Close
Ask an Expert
Try it Risk Free! All of our products comes with a 90 day money back guarantee!
Your Cart InformationMy Shopping Cart
You have no items in your shopping cart.
There is a sale on right now! Find out what you can save on here.
Receive FREE SHIPPING on orders over $99!
We accept PayPal!
Visit our blog!

Common Questions about Cat Insect Bites

Do Mosquitoes Bite Cats?

Yes. The common misconception is that because an animal has hair or fur all over their body, insects cannot penetrate this barrier, and hence do not bite cats. This is largely incorrect. Animals can be bitten through fur; furthermore, most insect bites on cats happen on areas with little to no fur, like the nose and ears.

Cat Mosquito Bite Hypersensitivity

Cats can have fairly extreme allergies to mosquito bites. This is called mosquito bite hypersensitivity, and is an intense overreaction by the cat’s immune system. The symptoms for mosquito bite hypersensitivity can include lesions such as scaling, and areas of crusts and raw ulcers. Because this ailment can manifest as so similar to other skin diseases, it is important to have your veterinarian diagnose this issue.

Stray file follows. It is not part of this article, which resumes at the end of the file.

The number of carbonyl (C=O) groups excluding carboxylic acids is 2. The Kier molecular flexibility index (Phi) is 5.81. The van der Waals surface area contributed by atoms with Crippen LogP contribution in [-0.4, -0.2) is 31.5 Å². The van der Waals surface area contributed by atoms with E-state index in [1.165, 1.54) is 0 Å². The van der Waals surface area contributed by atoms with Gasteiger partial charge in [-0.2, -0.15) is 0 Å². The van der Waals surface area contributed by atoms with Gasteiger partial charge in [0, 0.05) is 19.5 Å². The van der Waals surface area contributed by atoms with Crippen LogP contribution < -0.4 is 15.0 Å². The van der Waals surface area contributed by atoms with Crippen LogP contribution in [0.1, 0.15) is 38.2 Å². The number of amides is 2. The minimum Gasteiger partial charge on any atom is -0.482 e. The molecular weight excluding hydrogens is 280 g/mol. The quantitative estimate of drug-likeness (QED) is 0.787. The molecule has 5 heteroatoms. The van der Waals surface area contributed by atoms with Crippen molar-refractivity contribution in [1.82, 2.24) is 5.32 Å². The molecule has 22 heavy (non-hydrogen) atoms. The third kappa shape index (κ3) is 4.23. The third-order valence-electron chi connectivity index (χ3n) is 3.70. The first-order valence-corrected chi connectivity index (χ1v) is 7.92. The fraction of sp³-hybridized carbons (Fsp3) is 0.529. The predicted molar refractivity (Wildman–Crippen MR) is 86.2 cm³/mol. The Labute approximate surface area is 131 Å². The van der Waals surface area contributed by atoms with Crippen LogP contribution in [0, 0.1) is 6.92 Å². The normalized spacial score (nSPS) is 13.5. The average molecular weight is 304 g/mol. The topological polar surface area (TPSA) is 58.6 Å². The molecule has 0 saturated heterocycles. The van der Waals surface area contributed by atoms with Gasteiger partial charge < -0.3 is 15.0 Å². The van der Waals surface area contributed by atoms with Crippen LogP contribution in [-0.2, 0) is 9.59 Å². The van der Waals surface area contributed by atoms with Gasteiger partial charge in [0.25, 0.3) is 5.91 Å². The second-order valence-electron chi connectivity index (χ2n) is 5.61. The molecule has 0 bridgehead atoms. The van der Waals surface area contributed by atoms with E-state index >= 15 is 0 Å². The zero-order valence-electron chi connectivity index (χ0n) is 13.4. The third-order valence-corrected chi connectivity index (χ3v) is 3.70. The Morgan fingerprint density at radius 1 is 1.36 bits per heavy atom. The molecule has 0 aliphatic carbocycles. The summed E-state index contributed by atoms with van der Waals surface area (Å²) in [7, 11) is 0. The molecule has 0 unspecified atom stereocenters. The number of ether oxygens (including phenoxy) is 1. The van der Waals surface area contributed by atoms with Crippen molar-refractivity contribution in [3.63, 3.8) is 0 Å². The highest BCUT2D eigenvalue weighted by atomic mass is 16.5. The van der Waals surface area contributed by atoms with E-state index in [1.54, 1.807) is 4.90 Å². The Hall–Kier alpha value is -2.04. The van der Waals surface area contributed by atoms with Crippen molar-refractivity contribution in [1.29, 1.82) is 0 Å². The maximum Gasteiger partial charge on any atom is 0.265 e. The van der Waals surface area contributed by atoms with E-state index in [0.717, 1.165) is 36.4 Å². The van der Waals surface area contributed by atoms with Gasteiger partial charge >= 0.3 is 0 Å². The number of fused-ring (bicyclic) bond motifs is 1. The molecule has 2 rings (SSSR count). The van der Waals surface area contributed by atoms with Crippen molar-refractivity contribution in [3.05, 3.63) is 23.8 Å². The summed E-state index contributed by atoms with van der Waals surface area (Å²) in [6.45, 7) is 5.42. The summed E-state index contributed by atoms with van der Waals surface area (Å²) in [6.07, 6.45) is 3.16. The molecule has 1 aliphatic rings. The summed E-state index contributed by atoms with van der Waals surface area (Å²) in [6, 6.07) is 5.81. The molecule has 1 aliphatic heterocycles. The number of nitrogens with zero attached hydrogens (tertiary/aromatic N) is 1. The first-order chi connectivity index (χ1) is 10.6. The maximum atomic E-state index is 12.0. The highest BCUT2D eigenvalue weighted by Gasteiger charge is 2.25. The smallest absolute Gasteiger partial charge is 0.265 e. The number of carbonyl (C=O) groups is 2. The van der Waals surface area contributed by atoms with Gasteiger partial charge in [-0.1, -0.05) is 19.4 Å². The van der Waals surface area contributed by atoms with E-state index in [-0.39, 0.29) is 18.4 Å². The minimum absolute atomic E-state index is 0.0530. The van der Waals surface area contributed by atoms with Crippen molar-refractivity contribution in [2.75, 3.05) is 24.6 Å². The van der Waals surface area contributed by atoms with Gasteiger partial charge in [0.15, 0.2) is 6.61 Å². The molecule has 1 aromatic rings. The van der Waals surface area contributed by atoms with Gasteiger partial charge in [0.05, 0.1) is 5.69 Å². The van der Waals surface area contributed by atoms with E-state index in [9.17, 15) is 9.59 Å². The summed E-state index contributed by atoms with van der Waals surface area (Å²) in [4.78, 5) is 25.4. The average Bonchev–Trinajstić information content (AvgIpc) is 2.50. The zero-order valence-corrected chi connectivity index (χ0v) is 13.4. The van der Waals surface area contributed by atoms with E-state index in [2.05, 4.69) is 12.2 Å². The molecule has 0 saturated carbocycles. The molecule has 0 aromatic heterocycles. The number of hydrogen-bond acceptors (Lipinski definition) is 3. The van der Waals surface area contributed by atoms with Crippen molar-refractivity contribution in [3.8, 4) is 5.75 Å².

Catnip Better than DEET For Insect Repellant?

Researchers at the American Chemical Society have recently discovered that nepatalactone, the essential oil that gives catnip its characteristic odor, is about ten times more effective at repelling mosquitoes than DEET – the compound used in most commercial insect repellants. Why nepatalactone acts as such a good repellent is still somewhat of a mystery. “It might simply be acting as an irritant, or they just don’t like the smell.” Chris Peterson, M.D., reports.

Copyright © 1stPetNaturals.com
All rights reserved.

About us | How To Order | Privacy Notice | Safety | New products
90 Day Money Back Guarantee | FAQ | Shipping & Returns
Secure Shopping | Newsletters | Sitemap | Blog | Contact us
Disclaimer: 1st Pet Naturals is an education resource, and all information herein is strictly for educational purposes. It is not intended to diagnose, treat, prevent, or cure disease, nor is it meant to replace the (prescribed) treatment or recommendations of your veterinarian or healthcare provider. Always inform your veterinarian or healthcare provider of any products that your pet is taking, including herbal remedies and supplements.